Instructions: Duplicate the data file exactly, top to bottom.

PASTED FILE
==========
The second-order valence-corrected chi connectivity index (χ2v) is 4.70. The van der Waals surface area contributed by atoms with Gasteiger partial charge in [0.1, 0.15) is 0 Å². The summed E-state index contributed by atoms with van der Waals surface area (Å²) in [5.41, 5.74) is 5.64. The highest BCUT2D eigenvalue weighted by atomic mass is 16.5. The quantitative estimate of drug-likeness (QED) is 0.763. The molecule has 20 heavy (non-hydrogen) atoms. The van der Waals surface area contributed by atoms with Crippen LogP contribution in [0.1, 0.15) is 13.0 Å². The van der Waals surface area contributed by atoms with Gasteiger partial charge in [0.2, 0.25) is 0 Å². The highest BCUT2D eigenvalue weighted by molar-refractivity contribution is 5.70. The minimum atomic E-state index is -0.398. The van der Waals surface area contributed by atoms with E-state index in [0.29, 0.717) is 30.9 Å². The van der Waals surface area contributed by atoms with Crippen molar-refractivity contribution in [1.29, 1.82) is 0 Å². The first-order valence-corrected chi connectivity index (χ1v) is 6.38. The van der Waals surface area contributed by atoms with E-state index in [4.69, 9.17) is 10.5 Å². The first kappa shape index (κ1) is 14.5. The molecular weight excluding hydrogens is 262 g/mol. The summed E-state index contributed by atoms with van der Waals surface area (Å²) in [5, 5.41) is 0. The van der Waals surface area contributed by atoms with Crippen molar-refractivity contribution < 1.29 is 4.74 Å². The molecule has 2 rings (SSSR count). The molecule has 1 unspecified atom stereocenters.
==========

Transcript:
The second-order valence-corrected chi connectivity index (χ2v) is 4.70. The van der Waals surface area contributed by atoms with Gasteiger partial charge in [0.1, 0.15) is 0 Å². The summed E-state index contributed by atoms with van der Waals surface area (Å²) in [5.41, 5.74) is 5.64. The highest BCUT2D eigenvalue weighted by atomic mass is 16.5. The quantitative estimate of drug-likeness (QED) is 0.763. The molecule has 20 heavy (non-hydrogen) atoms. The van der Waals surface area contributed by atoms with Crippen LogP contribution in [0.1, 0.15) is 13.0 Å². The van der Waals surface area contributed by atoms with Gasteiger partial charge in [0.2, 0.25) is 0 Å². The highest BCUT2D eigenvalue weighted by molar-refractivity contribution is 5.70. The minimum atomic E-state index is -0.398. The van der Waals surface area contributed by atoms with E-state index in [0.29, 0.717) is 30.9 Å². The van der Waals surface area contributed by atoms with Crippen molar-refractivity contribution in [1.29, 1.82) is 0 Å². The first-order valence-corrected chi connectivity index (χ1v) is 6.38. The van der Waals surface area contributed by atoms with E-state index in [4.69, 9.17) is 10.5 Å². The first kappa shape index (κ1) is 14.5. The molecular weight excluding hydrogens is 262 g/mol. The summed E-state index contributed by atoms with van der Waals surface area (Å²) in [5, 5.41) is 0. The van der Waals surface area contributed by atoms with Crippen molar-refractivity contribution < 1.29 is 4.74 Å². The molecule has 2 rings (SSSR count). The molecule has 1 unspecified atom stereocenters.